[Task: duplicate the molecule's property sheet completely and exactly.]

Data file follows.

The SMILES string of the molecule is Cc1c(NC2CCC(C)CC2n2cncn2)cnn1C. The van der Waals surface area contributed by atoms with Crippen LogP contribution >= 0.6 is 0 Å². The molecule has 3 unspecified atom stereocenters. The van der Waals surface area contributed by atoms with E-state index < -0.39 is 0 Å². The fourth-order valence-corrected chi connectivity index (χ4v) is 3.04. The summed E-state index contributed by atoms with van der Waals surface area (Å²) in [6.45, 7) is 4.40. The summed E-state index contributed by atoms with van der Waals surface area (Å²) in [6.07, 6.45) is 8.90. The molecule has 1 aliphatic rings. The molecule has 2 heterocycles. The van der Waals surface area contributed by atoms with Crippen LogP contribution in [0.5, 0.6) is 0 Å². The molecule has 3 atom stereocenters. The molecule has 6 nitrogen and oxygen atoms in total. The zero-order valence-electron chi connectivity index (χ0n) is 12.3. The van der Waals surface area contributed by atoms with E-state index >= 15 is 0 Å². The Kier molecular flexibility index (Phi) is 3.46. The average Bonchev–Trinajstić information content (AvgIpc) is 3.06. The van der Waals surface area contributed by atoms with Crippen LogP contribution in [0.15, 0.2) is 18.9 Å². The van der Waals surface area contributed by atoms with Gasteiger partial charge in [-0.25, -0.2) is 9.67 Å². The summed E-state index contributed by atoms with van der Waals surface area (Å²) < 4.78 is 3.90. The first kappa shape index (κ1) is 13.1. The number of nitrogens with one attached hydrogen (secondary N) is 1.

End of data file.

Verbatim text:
The SMILES string of the molecule is Cc1c(NC2CCC(C)CC2n2cncn2)cnn1C. The van der Waals surface area contributed by atoms with Crippen LogP contribution >= 0.6 is 0 Å². The molecule has 3 unspecified atom stereocenters. The van der Waals surface area contributed by atoms with E-state index < -0.39 is 0 Å². The fourth-order valence-corrected chi connectivity index (χ4v) is 3.04. The summed E-state index contributed by atoms with van der Waals surface area (Å²) in [6.45, 7) is 4.40. The summed E-state index contributed by atoms with van der Waals surface area (Å²) in [6.07, 6.45) is 8.90. The molecule has 1 aliphatic rings. The molecule has 2 heterocycles. The van der Waals surface area contributed by atoms with Crippen LogP contribution in [0.5, 0.6) is 0 Å². The molecule has 3 atom stereocenters. The molecule has 6 nitrogen and oxygen atoms in total. The zero-order valence-electron chi connectivity index (χ0n) is 12.3. The van der Waals surface area contributed by atoms with E-state index >= 15 is 0 Å². The Kier molecular flexibility index (Phi) is 3.46. The average Bonchev–Trinajstić information content (AvgIpc) is 3.06. The van der Waals surface area contributed by atoms with Crippen LogP contribution in [0.15, 0.2) is 18.9 Å². The van der Waals surface area contributed by atoms with Gasteiger partial charge in [-0.25, -0.2) is 9.67 Å². The summed E-state index contributed by atoms with van der Waals surface area (Å²) < 4.78 is 3.90. The first kappa shape index (κ1) is 13.1. The number of nitrogens with one attached hydrogen (secondary N) is 1.